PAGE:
Tickling the Ivories
The piano as a musical instrument has been in my mind as of late. Thinking about it I realized I have quite a few photographs of people by pianos either pianists or simply sitting by one.
My first introduction to the piano came at age 8 when my parents took me to the Teatro Colón in Buenos Aires for a concert featuring Arthur Rubinstein.
My mother did not own a piano but my grandmother did. We would often go in Tram 35 to my Abuelita’s flat and my mother would first accompany my her (she was a coloratura soprano) and my Uncle Tony who was a fine tenor. They would sing American musical songs. Then my mother would play (she read very well) Chopin and in particular I have a fond memory of Beethoven’s Moonlight Sonata.
My mother did not have access to a piano until she began to teach at the ALCOA Aluminio School in Veracruz, Mexico I the late 50s. The few students who attended the school did so at my mother’s home so a piano was bought. When I visited her she would play at my request the US Marine Corps Hymn.
In the late 60s she bought an upright piano a black Bechstein. When she moved to live with us (Rosemary, Alexandra and Hilary) we were having money problems so she sold the piano. I was heartbroken at her decision. I have never forgotten her sacrifice.
Around 1998 our neighbour across the street on Athlone Street (she was in her 80s) told us that she was looking for a home for her Chickering baby grand. Her grandmother had given it to her when she was a little girl. She offered it to us for $500. I was easily transported from her living room to ours.
Shortly after we obtained the Chickering I decided to give a summer party featuring alto saxophonist Gavin Walker and pianist Eric Vaughn. It was a beautifully warm summer evening and I remember sitting at the front entrance smoking a Montecristo accompanied by Malcolm Parry.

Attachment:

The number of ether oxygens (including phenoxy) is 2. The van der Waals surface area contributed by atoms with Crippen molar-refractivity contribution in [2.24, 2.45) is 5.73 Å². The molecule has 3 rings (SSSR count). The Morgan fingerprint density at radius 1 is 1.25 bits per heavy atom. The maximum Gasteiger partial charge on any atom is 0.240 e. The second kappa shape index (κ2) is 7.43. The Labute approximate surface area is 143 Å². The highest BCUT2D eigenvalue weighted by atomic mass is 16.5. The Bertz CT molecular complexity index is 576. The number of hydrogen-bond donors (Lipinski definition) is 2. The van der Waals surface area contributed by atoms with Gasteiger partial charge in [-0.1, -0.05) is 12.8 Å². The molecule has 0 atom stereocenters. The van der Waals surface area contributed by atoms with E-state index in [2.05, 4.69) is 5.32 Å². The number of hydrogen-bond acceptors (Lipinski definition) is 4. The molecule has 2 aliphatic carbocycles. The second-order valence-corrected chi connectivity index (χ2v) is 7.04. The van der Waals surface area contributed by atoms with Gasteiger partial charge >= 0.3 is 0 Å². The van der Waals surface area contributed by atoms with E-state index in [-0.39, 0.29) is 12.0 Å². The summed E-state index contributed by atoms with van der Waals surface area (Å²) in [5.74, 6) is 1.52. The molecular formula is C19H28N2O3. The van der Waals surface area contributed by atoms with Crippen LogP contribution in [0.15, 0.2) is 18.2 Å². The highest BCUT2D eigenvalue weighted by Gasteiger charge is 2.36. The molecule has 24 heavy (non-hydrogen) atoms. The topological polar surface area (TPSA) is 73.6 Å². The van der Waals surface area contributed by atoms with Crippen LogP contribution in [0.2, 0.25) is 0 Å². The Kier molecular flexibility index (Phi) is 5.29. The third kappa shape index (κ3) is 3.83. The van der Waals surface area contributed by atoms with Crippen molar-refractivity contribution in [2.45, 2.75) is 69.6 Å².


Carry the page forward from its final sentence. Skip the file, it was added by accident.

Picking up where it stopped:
My eldest daughter Ale who plays the classical guitar can handle a piano nicely and she likes to play with my youngest granddaughter, Lauren, 15, music for four hands.
Because of my mother’s sacrifice in selling her piano and my deep guilt, a year and a half ago we had the piano restored by Mike Storey and soon it will be tuned. The piano sits in what we call the piano room. We have old lawyer’s stacking bookcases and my vermillion upholstered psychiatric couch (the piano bench is also upholstered in the same material which also matches the brand new red piano felts.
Some reading this (and this is long) might notice some photographs that have harpsichords.
For many years I was not impressed by the instrument. In large baroque orchestras I could never hear it. Solo harpsichord playing left me cold.
All that changed when Alexander Weimann landed in Vancouver to be the Artistic Director of the Pacific Baroque Orchestra. He explained how in many instances nothing he played as a continuo performer for a baroque orchestra was written and he had to improvise. With the connection between the harpsichord and my love for jazz my ears suddenly opened to the charms of the instrument.
Finally on taking photographs of pianists. This is really a cliché. I discovered that all has been done before and the one exception was the Stravinsky portrait by Arnold Newman. I ripped off the idea for a Globe&Mail article on Vancouver artist Rodney Graham.
Some years ago I was asked by Vancouver Pianist Jane Coop to take her portraits. I found a way which I liked (and so did she). It was that method that I used a few days ago on Corey Hamm. Another time I had to photograph noted local pianist Robert Silverman who had recorded Beethoven’s 32 Piano Sonatas. I decided to skip the piano on that occasion.
Originally published at blog.alexwaterhousehayward.com.